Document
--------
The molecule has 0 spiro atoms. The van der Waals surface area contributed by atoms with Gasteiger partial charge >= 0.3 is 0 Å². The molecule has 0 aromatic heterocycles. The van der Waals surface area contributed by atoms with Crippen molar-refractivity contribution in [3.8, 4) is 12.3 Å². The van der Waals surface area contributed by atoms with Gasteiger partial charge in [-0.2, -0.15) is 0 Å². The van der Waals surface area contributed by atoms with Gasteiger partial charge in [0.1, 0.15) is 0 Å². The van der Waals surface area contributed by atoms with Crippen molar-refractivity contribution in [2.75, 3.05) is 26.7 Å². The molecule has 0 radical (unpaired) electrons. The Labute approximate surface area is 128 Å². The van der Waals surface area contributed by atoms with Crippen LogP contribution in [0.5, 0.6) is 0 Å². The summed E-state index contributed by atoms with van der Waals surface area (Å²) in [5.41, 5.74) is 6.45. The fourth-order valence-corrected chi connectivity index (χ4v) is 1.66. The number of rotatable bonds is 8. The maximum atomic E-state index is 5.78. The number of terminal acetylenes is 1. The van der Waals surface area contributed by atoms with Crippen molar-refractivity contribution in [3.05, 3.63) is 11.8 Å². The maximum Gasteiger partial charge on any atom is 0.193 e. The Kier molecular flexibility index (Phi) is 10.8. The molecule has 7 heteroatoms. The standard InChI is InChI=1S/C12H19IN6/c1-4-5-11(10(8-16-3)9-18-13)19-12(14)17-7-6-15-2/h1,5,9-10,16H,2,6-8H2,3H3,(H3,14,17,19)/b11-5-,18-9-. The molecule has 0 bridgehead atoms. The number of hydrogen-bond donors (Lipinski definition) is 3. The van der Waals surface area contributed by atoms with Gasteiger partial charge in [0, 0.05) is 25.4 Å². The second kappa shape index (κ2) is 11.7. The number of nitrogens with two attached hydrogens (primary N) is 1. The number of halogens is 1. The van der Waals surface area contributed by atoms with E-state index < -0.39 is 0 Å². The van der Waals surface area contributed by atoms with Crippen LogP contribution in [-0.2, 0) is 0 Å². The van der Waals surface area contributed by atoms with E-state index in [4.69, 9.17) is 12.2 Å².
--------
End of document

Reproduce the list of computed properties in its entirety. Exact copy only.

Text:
The molecule has 0 spiro atoms. The van der Waals surface area contributed by atoms with Gasteiger partial charge >= 0.3 is 0 Å². The molecule has 0 aromatic heterocycles. The van der Waals surface area contributed by atoms with Crippen molar-refractivity contribution in [3.8, 4) is 12.3 Å². The van der Waals surface area contributed by atoms with Gasteiger partial charge in [-0.2, -0.15) is 0 Å². The van der Waals surface area contributed by atoms with Gasteiger partial charge in [0.1, 0.15) is 0 Å². The van der Waals surface area contributed by atoms with Crippen molar-refractivity contribution in [2.75, 3.05) is 26.7 Å². The molecule has 0 radical (unpaired) electrons. The Labute approximate surface area is 128 Å². The van der Waals surface area contributed by atoms with Crippen LogP contribution in [0.5, 0.6) is 0 Å². The summed E-state index contributed by atoms with van der Waals surface area (Å²) in [5.41, 5.74) is 6.45. The fourth-order valence-corrected chi connectivity index (χ4v) is 1.66. The number of rotatable bonds is 8. The maximum atomic E-state index is 5.78. The number of terminal acetylenes is 1. The van der Waals surface area contributed by atoms with Crippen molar-refractivity contribution in [3.05, 3.63) is 11.8 Å². The maximum Gasteiger partial charge on any atom is 0.193 e. The Kier molecular flexibility index (Phi) is 10.8. The molecule has 7 heteroatoms. The standard InChI is InChI=1S/C12H19IN6/c1-4-5-11(10(8-16-3)9-18-13)19-12(14)17-7-6-15-2/h1,5,9-10,16H,2,6-8H2,3H3,(H3,14,17,19)/b11-5-,18-9-. The molecule has 0 bridgehead atoms. The number of hydrogen-bond donors (Lipinski definition) is 3. The van der Waals surface area contributed by atoms with Gasteiger partial charge in [0, 0.05) is 25.4 Å². The second kappa shape index (κ2) is 11.7. The number of nitrogens with two attached hydrogens (primary N) is 1. The number of halogens is 1. The van der Waals surface area contributed by atoms with E-state index < -0.39 is 0 Å². The van der Waals surface area contributed by atoms with Crippen LogP contribution in [-0.2, 0) is 0 Å². The van der Waals surface area contributed by atoms with E-state index in [4.69, 9.17) is 12.2 Å².